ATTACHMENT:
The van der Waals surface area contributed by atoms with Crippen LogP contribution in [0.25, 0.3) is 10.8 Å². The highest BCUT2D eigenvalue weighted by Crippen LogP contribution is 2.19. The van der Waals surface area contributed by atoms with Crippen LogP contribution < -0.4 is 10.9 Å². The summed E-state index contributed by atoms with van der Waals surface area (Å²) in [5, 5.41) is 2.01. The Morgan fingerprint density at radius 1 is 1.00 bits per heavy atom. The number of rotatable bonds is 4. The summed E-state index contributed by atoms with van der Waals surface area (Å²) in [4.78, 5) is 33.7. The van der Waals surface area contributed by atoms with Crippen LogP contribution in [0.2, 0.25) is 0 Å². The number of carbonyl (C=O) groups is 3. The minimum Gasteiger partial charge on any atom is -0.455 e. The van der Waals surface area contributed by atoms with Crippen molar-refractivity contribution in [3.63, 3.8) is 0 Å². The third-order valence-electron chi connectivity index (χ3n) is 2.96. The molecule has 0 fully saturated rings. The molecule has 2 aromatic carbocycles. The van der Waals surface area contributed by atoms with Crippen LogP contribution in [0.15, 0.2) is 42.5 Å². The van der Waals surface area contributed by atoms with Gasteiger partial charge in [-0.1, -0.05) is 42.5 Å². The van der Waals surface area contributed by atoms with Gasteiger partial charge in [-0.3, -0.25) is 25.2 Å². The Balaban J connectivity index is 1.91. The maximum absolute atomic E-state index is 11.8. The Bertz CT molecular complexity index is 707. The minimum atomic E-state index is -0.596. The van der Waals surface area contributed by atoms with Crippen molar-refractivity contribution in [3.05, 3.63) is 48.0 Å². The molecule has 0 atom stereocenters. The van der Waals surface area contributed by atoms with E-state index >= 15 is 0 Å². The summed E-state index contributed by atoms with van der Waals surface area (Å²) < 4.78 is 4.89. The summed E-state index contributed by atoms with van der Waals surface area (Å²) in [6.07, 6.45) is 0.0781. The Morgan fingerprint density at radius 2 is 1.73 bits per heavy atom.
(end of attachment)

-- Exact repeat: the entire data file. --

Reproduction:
The van der Waals surface area contributed by atoms with Crippen LogP contribution in [0.25, 0.3) is 10.8 Å². The highest BCUT2D eigenvalue weighted by Crippen LogP contribution is 2.19. The van der Waals surface area contributed by atoms with Crippen LogP contribution < -0.4 is 10.9 Å². The summed E-state index contributed by atoms with van der Waals surface area (Å²) in [5, 5.41) is 2.01. The Morgan fingerprint density at radius 1 is 1.00 bits per heavy atom. The number of rotatable bonds is 4. The summed E-state index contributed by atoms with van der Waals surface area (Å²) in [4.78, 5) is 33.7. The van der Waals surface area contributed by atoms with Crippen LogP contribution in [0.2, 0.25) is 0 Å². The number of carbonyl (C=O) groups is 3. The minimum Gasteiger partial charge on any atom is -0.455 e. The van der Waals surface area contributed by atoms with Crippen molar-refractivity contribution in [3.63, 3.8) is 0 Å². The third-order valence-electron chi connectivity index (χ3n) is 2.96. The molecule has 0 fully saturated rings. The molecule has 2 aromatic carbocycles. The van der Waals surface area contributed by atoms with Crippen LogP contribution in [0.15, 0.2) is 42.5 Å². The van der Waals surface area contributed by atoms with Gasteiger partial charge in [-0.1, -0.05) is 42.5 Å². The van der Waals surface area contributed by atoms with Gasteiger partial charge in [-0.3, -0.25) is 25.2 Å². The Balaban J connectivity index is 1.91. The maximum absolute atomic E-state index is 11.8. The Bertz CT molecular complexity index is 707. The minimum atomic E-state index is -0.596. The van der Waals surface area contributed by atoms with Crippen molar-refractivity contribution in [3.05, 3.63) is 48.0 Å². The molecule has 0 atom stereocenters. The van der Waals surface area contributed by atoms with E-state index >= 15 is 0 Å². The summed E-state index contributed by atoms with van der Waals surface area (Å²) < 4.78 is 4.89. The summed E-state index contributed by atoms with van der Waals surface area (Å²) in [6.07, 6.45) is 0.0781. The Morgan fingerprint density at radius 2 is 1.73 bits per heavy atom.